Letters | Abortion and Lawmaking

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Human Life Is Worth the Inconvenience

Abortion is only troublesome if human life is special (“Where Religion Falls Short,” Jan. 31). If it is not special, then a woman’s decision to abort her pregnancy would be of no more moment than for any other medical procedure.

As a Jew, I would never wish to force upon a woman the burden of caring for a child that she does not want. But upward of a million abortions per year are performed in the United States. The numbers are clearly beyond the usual rape, incest and for the health of the mother reasons. The attitude toward abortion is so cavalier that a woman can abort for no reason at all.

Apart from any religious dogma, societies the world over prosecute murder because as a species we do consider human life worth protecting. Given our special Jewish history as victims of attitudes wherein Jews were not thought deserving of protection from murder, it saddens me that so many of my fellows think that women would be relegated to second-class status were Roe v. Wade overturned.

Safe and legal abortions were performed long before the Roe decision in 1973. In Philadelphia before Roe, two doctors would sign a note certifying that ending a pregnancy was for the health of the mother and a dilatation and evacuation would be performed. Is it such a nuisance to require a step or two before an abortion? An inconvenience? Is human life special?

I have no opinion whether New York Gov. Andrew Cuomo is an apostate to his religious upbringing, but I do wish Jewish opinion leaders were more sensitive to the implications of abortion on demand.

Stanley R. Askin | Elkins Park

Leave Religion Out of Lawmaking

I know that some in our community believe that more progressive Jews put abortion rights above other important issues to the Jewish community that should be of higher priority (“Where Religion Falls Short,” Jan. 31). I see the issue as clearly important to our community. Those wishing to make abortion illegal do so out of sincerely held religious beliefs.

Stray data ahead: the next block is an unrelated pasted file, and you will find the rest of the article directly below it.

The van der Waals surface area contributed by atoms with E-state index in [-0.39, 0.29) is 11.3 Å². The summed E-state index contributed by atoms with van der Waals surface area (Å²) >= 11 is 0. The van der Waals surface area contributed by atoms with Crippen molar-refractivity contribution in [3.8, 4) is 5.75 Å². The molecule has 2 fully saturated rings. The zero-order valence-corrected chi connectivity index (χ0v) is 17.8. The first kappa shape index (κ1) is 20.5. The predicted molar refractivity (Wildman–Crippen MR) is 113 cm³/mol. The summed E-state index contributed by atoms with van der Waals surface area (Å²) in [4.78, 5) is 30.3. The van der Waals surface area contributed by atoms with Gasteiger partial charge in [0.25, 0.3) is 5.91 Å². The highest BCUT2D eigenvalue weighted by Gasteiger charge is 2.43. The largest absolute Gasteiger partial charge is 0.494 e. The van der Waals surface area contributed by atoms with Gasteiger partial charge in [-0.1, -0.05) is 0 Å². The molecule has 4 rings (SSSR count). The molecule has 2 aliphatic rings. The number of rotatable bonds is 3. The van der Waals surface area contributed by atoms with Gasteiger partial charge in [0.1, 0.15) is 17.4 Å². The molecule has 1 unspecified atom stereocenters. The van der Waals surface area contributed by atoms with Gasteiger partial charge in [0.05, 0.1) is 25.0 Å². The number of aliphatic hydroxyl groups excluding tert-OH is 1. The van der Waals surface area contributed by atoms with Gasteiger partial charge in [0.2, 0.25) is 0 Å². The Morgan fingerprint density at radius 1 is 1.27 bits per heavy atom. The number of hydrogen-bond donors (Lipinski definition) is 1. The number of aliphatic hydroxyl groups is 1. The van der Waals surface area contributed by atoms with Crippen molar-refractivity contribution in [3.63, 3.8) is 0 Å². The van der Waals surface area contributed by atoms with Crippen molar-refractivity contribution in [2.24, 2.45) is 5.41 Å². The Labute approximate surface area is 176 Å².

As a religious minority, it’s important that we fight to keep religious belief separate from laws. Many of those who fear the implementation of Sharia law around the world have no problem fighting for laws that are based in their own religion’s tradition. Even our beloved Jewish state of Israel doesn’t force its citizens to adhere to the beliefs of the majority. l

Jeffrey L. Erlbaum | Lafayette Hill

2 COMMENTS

  1. If keeping abortion rates down were truly the goal here, we would have affordable health care for women, better access to birth control, child care and support for working families, and comprehensive sex education for all. There is no better way to prevent abortions than allowing women the freedom and ability to control their reproductive health, particularly by allowing them to prevent conception in the first place.

    Instead, our country limits sex education, keeps medication and treatments prohibitively expensive, puts the most reliable and affordable birth control (condoms) in the hands of men, makes it difficult for women to have children and remain in the workforce, and has drastically rising maternal mortality rates. America is failing its women.

  2. I must respectfully disagree with Robin Neill’s comment. Consumer Reports did an article in its Health Newsletter (a different publication from the magazine) in the spring of 2017. Walmart stores, Walmart.com, Walgreens and Rite-Aid will sell a woman (with a valid prescription, of course) a 30-day supply of the pill for between $10 and $30 a month depending on the brand and dosage. Women can also get free/low cost birth control from Planned Parenthood. This is not expensive — expensive is people with chronic health conditions such as cancer, COPD, asthma, etc., paying hundreds of dollars a month for co-pays for medicines they need to stay alive. As far as abortion, I have never understood how many Jews can be for abortion yet decry the Holocaust. I can understand and support abortion if the baby will have serious defects, if the mother’s life is in danger or if the pregnancy was a result of rape or incest. But those cases are a small percentage of the reasons for abortion.

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